Multi-year planning does not solicit humanitarian partners to get involved in the implementation of development plans or programmes. It encourages them to collaborate more effectively with development and other partners at the analysis and planning stages, and to advocate for development partners’ earlier or staggered engagement in crisis contexts, to address the structural and chronic causes of humanitarian needs. Given longer decision and implementation cycles for development programming, a MYP also offers development actors a longer time window within which to interact with humanitarian programming processes and, where possible, adapt development programming over time. 

The IASC Principals have agreed that major sudden-onset crises and/or substantial deterioration of a humanitarian situation triggered by natural and human-induced hazards1 or conflict, which require system-wide mobilization are to be subject to a Humanitarian System-Wide Scale-Up Activation (henceforth referred to as ‘Scale-Up activation’). This exceptional measure shall only be applied for a time-bound period of up to six months where the gravity of the humanitarian situation justifies the mobilization of system-wide capacities and resources, beyond standard levels, to respond to critical humanitarian needs on the ground. Only in exceptional situations shall one additional three-month extension be considered.

The key documents are:


Protocol 1: Humanitarian System-Wide Scale-Up Activation - Definition and Procedures
Protocol 2: ‘Empowered Leadership’ in a Humanitarian System-Wide Scale-Up Activation
Frequently Asked Questions on the Humanitarian System-Wide Scale-Up Activation
Scale-up Activation Timeline (infographic)

Life cycle steps
Understanding of context and enabling factors
Establishing coordination to support coordinated assessments

OCHA/UNHCR Technical Note on HRP refugee chapter and the online projects module

UNHCR and OCHA issued the Joint UNHCR – OCHA Note on Mixed Situations: Coordination in Practice on 24 April 2014 and three subsequent joint letters (29 September 2015 / 2 September 2016 / 5 June 2018, see annex) stating the respective accountabilities, roles and responsibilities of the Humanitarian Coordinator and UNHCR Representative in mixed situations (where the populations of humanitarian concern include refugees, IDPs, and other affected groups). This note clarifies how these agreements translate in practical terms into the HRPs process at field level in order to capture and present the refugee caseload in an HRP. In addition, the note explains in detail how to register the refugee response in the HPC.tools Response Planning Module (RPM) and refugee projects in the HPC.tools Projects Module (new OPS).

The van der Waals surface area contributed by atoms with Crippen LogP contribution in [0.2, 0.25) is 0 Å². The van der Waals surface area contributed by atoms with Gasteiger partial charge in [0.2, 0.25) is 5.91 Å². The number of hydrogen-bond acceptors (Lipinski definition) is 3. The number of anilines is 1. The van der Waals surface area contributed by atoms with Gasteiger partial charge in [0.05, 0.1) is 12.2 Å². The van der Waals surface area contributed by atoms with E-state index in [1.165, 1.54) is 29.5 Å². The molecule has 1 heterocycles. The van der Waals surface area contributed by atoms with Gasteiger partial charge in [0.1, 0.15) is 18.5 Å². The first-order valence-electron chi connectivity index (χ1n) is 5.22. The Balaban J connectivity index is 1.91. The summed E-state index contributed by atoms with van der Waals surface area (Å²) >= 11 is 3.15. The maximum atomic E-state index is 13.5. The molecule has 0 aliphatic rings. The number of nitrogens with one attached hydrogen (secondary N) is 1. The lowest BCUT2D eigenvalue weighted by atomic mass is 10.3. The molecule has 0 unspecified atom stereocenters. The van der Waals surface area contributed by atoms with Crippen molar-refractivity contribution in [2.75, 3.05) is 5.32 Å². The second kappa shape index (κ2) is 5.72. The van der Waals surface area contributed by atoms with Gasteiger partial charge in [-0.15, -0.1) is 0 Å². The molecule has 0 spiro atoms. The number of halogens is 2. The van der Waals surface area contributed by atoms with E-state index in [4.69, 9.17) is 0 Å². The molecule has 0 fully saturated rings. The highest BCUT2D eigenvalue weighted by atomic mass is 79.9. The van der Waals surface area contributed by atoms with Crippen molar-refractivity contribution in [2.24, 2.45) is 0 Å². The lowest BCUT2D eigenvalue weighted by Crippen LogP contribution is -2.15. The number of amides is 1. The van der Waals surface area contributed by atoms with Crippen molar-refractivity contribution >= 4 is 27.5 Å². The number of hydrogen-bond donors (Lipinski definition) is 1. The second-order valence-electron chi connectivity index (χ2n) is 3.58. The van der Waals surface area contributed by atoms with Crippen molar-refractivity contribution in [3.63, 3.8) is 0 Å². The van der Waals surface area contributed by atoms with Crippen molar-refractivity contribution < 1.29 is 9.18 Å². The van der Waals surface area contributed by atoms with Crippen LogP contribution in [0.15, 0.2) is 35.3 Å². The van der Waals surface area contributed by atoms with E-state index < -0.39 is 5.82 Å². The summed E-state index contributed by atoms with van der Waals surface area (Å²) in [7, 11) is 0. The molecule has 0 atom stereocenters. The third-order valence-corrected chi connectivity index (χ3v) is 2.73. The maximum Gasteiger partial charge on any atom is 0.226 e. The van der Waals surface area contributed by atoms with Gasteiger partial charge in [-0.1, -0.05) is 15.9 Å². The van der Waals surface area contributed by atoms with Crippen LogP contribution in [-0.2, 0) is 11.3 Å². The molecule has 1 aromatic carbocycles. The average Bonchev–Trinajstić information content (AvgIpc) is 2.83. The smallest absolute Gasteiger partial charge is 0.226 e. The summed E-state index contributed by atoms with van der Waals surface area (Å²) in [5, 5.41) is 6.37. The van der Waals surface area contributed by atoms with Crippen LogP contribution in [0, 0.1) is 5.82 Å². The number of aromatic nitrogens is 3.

Primary data is data collected directly from the information source itself and has not undergone analysis before reaching the analytical phase of the needs assessment. Systematic observation and consultation of affected populations is undertaken during primary data collection to elicit community knowledge and perceptions. Assessment teams ask questions directly to the affected population through interviews and group discussions and of the affected area through observation. Using tools such as check-lists and questionnaires which are entered into spreadsheet or databases allows these information gathering processes to generate data to be aggregated, summarized, and interpreted later at the analysis stage. Primary data complements secondary data and lessons learned as information that feeds into an assessment.
Life cycle steps
Primary Data Collection

The How-to Guide describes the sequence of practical steps necessary to ensure a successful Basic Needs Assessment (BNA) during emergencies, from initiation of the BNA up to reporting and dissemination of the final findings.
Life cycle steps
Localise coordinated assessment strategy
Designing Primary Data Collection methods
Primary Data Collection